Old Missoula

  • Increase font size
  • Default font size
  • Decrease font size

Sec A Page 2 Missoulian Centennial Cashier Kennett Acts Quickly to Save Gold

E-mail Print PDF

Cashier Kennett Acts Quickly to Save Gold

The panic of 1873 had its effect on the small city of Missoula.

It was only 35 days after the First National Bank in Missoula had opened its doors in 1873 that the banking house of Jay Cooke & Co. of New York failed.

This came as a severe blow to Cashier Ferdinand Kennett. Kennett was aware that the First National Bank had $8,000 on deposit with Jay Cooke & Co. in addition to three purses of gold which were en route to New York.

Obviously the $8,000 deposit was lost, but the gold was still on the way. Kennett had to act quickly. Through Daniel Corbin in Helena and by way of the nearest telegraph office, Kennett sent messages to Wells-Fargo and Austin Corbin in New York.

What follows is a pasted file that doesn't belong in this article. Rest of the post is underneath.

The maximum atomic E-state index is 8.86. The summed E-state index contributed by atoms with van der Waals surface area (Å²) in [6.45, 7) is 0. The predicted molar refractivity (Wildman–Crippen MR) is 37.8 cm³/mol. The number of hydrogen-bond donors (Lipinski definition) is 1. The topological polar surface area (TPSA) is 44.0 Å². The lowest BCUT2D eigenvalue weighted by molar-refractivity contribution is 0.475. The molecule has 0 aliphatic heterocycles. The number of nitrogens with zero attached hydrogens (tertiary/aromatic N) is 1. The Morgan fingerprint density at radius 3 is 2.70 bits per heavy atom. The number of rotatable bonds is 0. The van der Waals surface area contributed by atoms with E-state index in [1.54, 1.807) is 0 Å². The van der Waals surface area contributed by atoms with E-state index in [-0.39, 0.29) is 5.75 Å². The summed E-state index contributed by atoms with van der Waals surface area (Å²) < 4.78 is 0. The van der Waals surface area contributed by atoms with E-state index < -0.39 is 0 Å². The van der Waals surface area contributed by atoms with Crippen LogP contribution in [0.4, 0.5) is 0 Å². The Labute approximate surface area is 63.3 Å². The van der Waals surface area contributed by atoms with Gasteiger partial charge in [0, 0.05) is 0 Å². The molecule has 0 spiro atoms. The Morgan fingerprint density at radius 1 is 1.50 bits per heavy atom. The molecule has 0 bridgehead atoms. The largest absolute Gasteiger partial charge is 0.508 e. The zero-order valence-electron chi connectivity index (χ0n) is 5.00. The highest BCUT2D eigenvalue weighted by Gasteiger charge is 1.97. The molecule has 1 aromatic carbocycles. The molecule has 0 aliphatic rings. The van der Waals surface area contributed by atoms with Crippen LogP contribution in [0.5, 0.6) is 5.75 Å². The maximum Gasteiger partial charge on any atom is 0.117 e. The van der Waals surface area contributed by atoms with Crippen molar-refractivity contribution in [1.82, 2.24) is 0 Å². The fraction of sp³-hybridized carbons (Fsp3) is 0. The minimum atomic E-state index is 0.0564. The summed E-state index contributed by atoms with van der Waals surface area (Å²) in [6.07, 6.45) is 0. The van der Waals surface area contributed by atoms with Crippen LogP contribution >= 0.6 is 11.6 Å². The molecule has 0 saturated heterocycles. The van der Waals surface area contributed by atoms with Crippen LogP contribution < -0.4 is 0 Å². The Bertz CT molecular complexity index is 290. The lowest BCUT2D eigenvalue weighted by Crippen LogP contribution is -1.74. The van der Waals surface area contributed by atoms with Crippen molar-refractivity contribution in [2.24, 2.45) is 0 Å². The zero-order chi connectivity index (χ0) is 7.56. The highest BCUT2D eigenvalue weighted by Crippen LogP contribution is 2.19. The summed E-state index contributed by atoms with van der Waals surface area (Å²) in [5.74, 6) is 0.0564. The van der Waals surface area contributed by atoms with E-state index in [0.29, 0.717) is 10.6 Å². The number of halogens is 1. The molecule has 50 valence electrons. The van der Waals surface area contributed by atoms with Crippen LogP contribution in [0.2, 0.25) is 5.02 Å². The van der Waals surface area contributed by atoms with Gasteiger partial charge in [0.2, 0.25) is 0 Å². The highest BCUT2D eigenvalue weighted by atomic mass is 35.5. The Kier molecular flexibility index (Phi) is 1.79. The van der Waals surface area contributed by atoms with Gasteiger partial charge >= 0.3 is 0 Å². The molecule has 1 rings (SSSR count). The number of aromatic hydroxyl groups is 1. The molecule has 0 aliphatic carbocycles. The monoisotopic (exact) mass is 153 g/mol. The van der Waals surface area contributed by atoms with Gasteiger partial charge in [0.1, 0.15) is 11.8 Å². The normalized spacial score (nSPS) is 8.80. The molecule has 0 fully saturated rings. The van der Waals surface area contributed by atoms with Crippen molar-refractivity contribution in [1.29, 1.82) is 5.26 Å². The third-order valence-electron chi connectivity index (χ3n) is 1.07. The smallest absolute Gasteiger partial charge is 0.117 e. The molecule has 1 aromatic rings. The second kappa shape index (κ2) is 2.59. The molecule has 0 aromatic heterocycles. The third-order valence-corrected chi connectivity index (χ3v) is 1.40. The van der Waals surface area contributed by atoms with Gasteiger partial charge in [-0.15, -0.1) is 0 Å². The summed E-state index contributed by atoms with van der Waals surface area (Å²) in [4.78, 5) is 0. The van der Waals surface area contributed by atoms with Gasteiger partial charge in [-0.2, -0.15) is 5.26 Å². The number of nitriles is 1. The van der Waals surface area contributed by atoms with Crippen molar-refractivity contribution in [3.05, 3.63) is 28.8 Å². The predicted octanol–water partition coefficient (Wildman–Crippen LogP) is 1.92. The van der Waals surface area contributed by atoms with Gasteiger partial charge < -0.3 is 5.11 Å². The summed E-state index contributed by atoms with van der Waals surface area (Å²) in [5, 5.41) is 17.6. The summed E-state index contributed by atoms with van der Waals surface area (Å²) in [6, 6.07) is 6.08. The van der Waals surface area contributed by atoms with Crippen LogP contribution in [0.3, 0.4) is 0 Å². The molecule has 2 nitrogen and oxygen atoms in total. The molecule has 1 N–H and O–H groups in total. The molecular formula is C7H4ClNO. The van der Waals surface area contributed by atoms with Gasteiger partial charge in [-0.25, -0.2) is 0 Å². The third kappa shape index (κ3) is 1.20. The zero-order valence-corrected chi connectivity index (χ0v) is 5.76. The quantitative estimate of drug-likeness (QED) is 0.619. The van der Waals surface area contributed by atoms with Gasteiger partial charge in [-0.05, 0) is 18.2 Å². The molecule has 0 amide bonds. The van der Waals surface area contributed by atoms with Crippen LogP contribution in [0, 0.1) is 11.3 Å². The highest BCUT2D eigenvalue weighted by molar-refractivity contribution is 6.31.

He asked Wells-Fargo to not deliver the gold to Jay Cooke. Of Corbin he requested that a representative of the Austin Corbin firm haunt the Wells-Fargo office to keep check on the situation.

Weeks passed after those few moments of panic. At last, Kennett received the assay report and letter of credit. For Kennett at least, the panic was over.